Learning to live AF is a skill (just like learning to ride a bike!)
When a little girl is learning to ride a bike, she’ll wobble and fall off many times before she rides smoothly. When she’s face down in the dirt, no one says ‘forget it, she’ll never be able to ride properly!’. She’ll be dusted off, plastered up, and told a bunch of encouraging things so that she gets back up and doesn’t give up. Because everyone knows that with enough practice, she will learn how to ride a bike. There’s absolutely no doubt that she can do it.
So, she keeps trying, keeps practicing, and eventually she’s riding competently. Even at this stage she may have the odd fall. And that’s okay. Falling off her bike doesn’t mean that she’s destined never to be able to ride again. It just means she had an accident. Maybe she wasn’t paying attention, or she was being careless, or she got overly confident and missed the mark. Whatever happened, she has what it takes to ride well, and her fall doesn’t lessen that truth.
Why is it then, that when a woman wants to quit drinking and she finds herself back at the bottom of a bottle of wine, she allows that to mean that she doesn’t have what it takes to be alcohol-free?
I thought this way for a long time before finding the tools and strategies we now teach at Thrivalist. Each time I drank mid-way through Dry July or five days into Dry January, I berated myself for my lack of willpower. I allowed my ‘failure’ to mean that I was weak and was destined to a lifetime of problem-drinking. Feeling like a failure only led to feelings of anxiety, guilt and shame which fuelled further drinking, keeping me stuck in a vicious cycle of proving myself right that I couldn’t do it. When the truth was, I absolutely could do it. I just didn’t know how yet.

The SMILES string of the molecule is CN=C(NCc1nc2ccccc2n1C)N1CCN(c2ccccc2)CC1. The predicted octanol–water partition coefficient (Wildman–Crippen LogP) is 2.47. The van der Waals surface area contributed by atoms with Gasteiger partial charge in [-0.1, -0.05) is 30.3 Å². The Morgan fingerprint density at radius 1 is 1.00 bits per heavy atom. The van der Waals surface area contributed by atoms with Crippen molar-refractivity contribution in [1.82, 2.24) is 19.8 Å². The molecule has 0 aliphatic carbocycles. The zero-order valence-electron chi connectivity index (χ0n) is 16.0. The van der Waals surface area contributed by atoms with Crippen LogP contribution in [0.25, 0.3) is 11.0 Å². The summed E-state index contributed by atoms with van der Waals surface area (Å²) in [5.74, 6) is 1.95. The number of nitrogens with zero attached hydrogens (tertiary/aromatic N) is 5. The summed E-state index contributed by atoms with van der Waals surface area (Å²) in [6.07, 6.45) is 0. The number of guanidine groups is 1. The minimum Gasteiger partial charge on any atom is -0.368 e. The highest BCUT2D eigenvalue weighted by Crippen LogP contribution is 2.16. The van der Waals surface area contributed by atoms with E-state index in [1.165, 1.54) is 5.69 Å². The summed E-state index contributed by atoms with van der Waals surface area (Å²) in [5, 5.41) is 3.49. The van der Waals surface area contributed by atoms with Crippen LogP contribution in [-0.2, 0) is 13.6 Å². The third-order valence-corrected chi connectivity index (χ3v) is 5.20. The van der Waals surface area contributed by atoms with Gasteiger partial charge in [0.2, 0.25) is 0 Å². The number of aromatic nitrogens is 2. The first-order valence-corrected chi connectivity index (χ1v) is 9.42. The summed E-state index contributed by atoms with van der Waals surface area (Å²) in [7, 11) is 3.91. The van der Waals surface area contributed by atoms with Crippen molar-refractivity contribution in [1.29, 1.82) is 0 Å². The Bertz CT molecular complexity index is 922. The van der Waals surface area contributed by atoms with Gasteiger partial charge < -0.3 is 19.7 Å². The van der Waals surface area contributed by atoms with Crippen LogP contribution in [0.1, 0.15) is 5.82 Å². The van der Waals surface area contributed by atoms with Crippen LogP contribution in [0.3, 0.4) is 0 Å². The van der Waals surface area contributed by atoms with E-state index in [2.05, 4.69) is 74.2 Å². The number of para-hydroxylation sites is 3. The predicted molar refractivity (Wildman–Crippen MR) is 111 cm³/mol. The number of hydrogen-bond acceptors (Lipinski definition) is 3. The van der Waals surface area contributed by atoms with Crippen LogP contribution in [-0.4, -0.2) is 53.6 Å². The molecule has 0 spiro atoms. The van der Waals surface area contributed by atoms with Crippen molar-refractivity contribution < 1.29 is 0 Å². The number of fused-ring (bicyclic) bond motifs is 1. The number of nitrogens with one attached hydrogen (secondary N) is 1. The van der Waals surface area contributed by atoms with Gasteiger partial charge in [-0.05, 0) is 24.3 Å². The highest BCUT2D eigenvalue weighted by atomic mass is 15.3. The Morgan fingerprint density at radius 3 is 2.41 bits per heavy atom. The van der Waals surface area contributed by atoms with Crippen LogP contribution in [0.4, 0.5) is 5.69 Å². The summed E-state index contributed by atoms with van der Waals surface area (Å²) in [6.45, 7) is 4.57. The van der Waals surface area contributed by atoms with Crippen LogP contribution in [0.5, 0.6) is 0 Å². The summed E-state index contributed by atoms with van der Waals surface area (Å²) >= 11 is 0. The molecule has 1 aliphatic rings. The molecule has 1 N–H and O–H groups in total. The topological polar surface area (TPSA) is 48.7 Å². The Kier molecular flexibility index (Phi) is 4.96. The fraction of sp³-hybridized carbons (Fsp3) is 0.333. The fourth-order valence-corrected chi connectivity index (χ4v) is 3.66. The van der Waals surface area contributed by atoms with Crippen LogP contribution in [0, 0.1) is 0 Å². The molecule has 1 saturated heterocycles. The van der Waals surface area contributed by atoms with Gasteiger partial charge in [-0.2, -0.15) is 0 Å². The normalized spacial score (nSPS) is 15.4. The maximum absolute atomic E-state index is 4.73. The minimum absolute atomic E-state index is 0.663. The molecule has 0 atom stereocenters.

We see this a lot at Thrivalist. Intelligent, competent, and accomplished women, who can do anything they set their minds to (and have proven that in other areas of their lives) but who don’t fully back themselves when it comes to changing their relationship with alcohol. They think that alcohol is something different. Like it has some kind of magical power over them and that the outcome of their decision not to drink anymore is not in their control. Will they succeed or will they fail? They aren’t sure.
If you believe that going alcohol-free is this binary thing that you’re either succeeding or failing at, you’re telling that little girl with her face in the dirt that because she fell, she’s failed. Which is neither helpful, nor true, right?
But what if I told you that learning to live alcohol-free is a skill, just like learning to ride a bike?
Going alcohol-free is not often thought of this way. As something we need to learn to do. As something that takes practice and effort to do comfortably. As something that takes time, and as something that we get better and better at the more we do it. But that’s exactly how it is.
So, instead of deciding to go alcohol-free and then measuring your success against whether or not you’re abstinent, what if you measured your success by your continuous commitment to try again and again until it finally sticks?
Imagine how different the journey of back and forth between drinking and stopping would be if you committed to learning the skill of living alcohol-free. Imagine how different it would be if you committed to the process, rather than the outcome. Because the outcome of sustained sobriety is something that happens often after cycling through periods of quitting and then drinking again. Each time you drink when you’re trying not to, you learn something new. The back and forth grows tiresome, and you become more aware of your patterns, your vulnerabilities, why you don’t want to drink anymore, and how to better support yourself.
As horrible as it can feel to drink when you’re trying not to, try to see these episodes as data gathering opportunities, inching you closer to where you want to be. And let these times become the evidence you need to prove to yourself that you seriously aren’t missing out.
If you approach your alcohol-free journey like this, being gentle and encouraging with yourself as you would be with that little girl, one day your goal of being alcohol-free will stick. Because you can do this. If you stay committed and keep trying, the outcome is within your control. We have absolutely no doubt about that. And if you can believe that to be true for yourself, you’re already halfway there.